Paging Captain Obvious: To perform a legitimate experiment, scientists must observe the results of a system in motion without influencing those results. Turns out that’s harder than it sounds. In 1927, German physicist Werner Heisenberg discovered that in the Wonderland-like subatomic realm, it is impossible to measure position and momentum simultaneously. “In an attempt to observe an electron or other subatomic particle using light, very short wavelengths of light are required,” says David Cassidy, a science historian and Heisenberg expert at Hofstra University. “But when that light hits the electron, it knocks it all over the place like a billiard ball.” This can become a serious issue when you’re working with the kind of focused, high-intensity beams found in, say, particle accelerators. “The more precise the momentum of the beam particles,” Cassidy says, “the more difficult it becomes to focus the beam.”

    The real problem, though, is what this so-called observer effect does to reality. Do an experiment to find the fundamental unit of light and you find particles called photons. But change the conditions of the experiment and you get waves. Physicists have no problem with the cognitive dissonance of this “wave-particle duality.” But... so... what’s light made out of, really? The dichotomy raises the mind-boggling prospect that unless we observe an event or thing, it hasn’t really happened, that all possible futures are quantum probability functions waiting for someone to notice them - trees falling unheard in a forest. Maybe this article wasn’t even here until you turned to this page.
    - Elizabeth Svoboda, San Jose-based writer

    How do entangled particles communicate?
    One of the zanier notions in the plenty zany world of quantum mechanics is that a pair of subatomic particles can sometimes become “entangled.” This means the fate of one instantly affects the other, no matter how far apart they are. It’s such a bizarre phenomenon that Einstein dissed the idea in the 1930s as “spooky action at a distance,” saying it showed that the developing model of the atomic world needed rethinking.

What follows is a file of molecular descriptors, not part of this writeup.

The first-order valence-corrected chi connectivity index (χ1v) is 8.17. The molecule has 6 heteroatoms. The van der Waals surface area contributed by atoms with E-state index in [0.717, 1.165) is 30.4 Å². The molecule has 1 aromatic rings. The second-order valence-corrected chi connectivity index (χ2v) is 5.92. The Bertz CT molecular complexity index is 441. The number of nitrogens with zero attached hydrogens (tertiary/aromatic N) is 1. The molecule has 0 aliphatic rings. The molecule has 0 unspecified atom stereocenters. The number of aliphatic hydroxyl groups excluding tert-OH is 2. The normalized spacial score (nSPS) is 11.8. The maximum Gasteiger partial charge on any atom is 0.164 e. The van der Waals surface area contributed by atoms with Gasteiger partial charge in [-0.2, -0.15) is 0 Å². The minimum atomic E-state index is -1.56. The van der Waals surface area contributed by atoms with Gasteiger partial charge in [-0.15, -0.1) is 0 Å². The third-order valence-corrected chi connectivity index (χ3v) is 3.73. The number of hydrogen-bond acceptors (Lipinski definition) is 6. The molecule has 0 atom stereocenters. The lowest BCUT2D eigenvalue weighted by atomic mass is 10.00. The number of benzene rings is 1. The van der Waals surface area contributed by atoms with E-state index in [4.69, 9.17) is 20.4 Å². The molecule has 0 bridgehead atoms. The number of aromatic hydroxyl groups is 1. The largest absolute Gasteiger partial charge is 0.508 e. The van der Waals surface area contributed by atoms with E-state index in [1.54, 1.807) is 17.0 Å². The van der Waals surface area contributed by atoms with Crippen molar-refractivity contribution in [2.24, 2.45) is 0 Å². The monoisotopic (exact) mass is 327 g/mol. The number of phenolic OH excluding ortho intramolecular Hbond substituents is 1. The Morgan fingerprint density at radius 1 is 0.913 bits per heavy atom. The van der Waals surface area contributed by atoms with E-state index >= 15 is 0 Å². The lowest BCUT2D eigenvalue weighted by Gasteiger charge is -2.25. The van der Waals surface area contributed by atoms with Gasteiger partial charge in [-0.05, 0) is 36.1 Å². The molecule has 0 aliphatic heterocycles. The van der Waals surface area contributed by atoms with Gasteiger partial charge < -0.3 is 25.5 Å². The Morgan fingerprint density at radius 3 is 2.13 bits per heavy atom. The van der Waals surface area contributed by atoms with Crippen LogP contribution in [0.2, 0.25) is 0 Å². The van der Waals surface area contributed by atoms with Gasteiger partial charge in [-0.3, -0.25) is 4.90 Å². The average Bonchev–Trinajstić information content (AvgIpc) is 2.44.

But it turns out that the universe is spooky after all. In 1997, scientists separated a pair of entangled photons by shooting them through fiber-optic cables to two villages 6 miles apart. Tipping one into a particular quantum state forced the other into the opposite state less than five-trillionths of a second later, or nearly 7 million times faster than light could travel between the two. Of course, according to relativity, nothing travels faster than the speed of light - not even information between particles.

    Even the best theories to explain how entanglement gets around this problem seem preposterous. One, for example, speculates that signals are shot back through time. Ultimately, the answer is bound to be unnerving: According to a famous doctrine called Bell’s Inequality, for entanglement to square with relativity, either we have no free will or reality is an illusion. Some choice.
    - Lucas Graves, New York City-based writer

    Why do placebos work?
    Tor Wager makes his living inflicting pain. As a psychologist at Columbia University, he zaps people with brief electric surges in order to study the placebo effect, one of the most mysterious phenomena in modern medicine. In one recent experiment, Wager and a group of colleagues delivered harsh shocks to the wrists of 24 test subjects. Then the researchers rubbed an inert cream on the subjects’ wrists but told them it contained an analgesic. When the scientists delivered the next set of shocks, eight of the subjects reported experiencing significantly less pain.